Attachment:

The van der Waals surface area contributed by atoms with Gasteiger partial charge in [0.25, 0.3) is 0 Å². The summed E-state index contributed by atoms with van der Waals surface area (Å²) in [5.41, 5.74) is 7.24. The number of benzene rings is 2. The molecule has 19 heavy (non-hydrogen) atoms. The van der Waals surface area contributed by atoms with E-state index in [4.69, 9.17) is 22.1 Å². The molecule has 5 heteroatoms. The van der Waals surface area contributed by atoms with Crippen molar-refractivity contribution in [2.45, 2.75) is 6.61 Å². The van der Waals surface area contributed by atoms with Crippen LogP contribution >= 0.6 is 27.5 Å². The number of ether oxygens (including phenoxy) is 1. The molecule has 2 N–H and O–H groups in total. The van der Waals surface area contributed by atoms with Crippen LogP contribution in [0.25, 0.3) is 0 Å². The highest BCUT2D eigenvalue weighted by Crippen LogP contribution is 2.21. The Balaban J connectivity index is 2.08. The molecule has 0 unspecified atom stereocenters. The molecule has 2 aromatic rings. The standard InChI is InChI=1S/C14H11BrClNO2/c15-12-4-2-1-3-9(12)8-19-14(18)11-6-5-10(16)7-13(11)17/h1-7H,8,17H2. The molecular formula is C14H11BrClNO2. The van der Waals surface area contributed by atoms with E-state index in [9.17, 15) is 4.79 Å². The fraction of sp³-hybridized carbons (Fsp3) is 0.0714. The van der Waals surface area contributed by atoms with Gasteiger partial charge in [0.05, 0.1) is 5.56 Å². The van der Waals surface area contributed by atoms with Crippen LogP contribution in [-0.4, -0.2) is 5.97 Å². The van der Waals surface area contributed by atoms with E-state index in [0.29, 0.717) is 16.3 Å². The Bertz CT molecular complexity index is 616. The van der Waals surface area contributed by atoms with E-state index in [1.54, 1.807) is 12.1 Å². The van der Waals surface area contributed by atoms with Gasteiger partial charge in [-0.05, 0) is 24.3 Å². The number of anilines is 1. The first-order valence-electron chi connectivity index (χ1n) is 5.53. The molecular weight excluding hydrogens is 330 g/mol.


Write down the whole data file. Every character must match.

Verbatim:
The van der Waals surface area contributed by atoms with Gasteiger partial charge in [0.25, 0.3) is 0 Å². The summed E-state index contributed by atoms with van der Waals surface area (Å²) in [5.41, 5.74) is 7.24. The number of benzene rings is 2. The molecule has 19 heavy (non-hydrogen) atoms. The van der Waals surface area contributed by atoms with E-state index in [4.69, 9.17) is 22.1 Å². The molecule has 5 heteroatoms. The van der Waals surface area contributed by atoms with Crippen molar-refractivity contribution in [2.45, 2.75) is 6.61 Å². The van der Waals surface area contributed by atoms with Crippen LogP contribution >= 0.6 is 27.5 Å². The number of ether oxygens (including phenoxy) is 1. The molecule has 2 N–H and O–H groups in total. The van der Waals surface area contributed by atoms with Crippen LogP contribution in [0.25, 0.3) is 0 Å². The highest BCUT2D eigenvalue weighted by Crippen LogP contribution is 2.21. The Balaban J connectivity index is 2.08. The molecule has 0 unspecified atom stereocenters. The molecule has 2 aromatic rings. The standard InChI is InChI=1S/C14H11BrClNO2/c15-12-4-2-1-3-9(12)8-19-14(18)11-6-5-10(16)7-13(11)17/h1-7H,8,17H2. The molecular formula is C14H11BrClNO2. The van der Waals surface area contributed by atoms with E-state index in [9.17, 15) is 4.79 Å². The fraction of sp³-hybridized carbons (Fsp3) is 0.0714. The van der Waals surface area contributed by atoms with Gasteiger partial charge in [0.05, 0.1) is 5.56 Å². The van der Waals surface area contributed by atoms with Crippen LogP contribution in [-0.4, -0.2) is 5.97 Å². The van der Waals surface area contributed by atoms with E-state index in [0.29, 0.717) is 16.3 Å². The Bertz CT molecular complexity index is 616. The van der Waals surface area contributed by atoms with E-state index in [1.54, 1.807) is 12.1 Å². The van der Waals surface area contributed by atoms with Gasteiger partial charge in [-0.05, 0) is 24.3 Å². The number of anilines is 1. The first-order valence-electron chi connectivity index (χ1n) is 5.53. The molecular weight excluding hydrogens is 330 g/mol.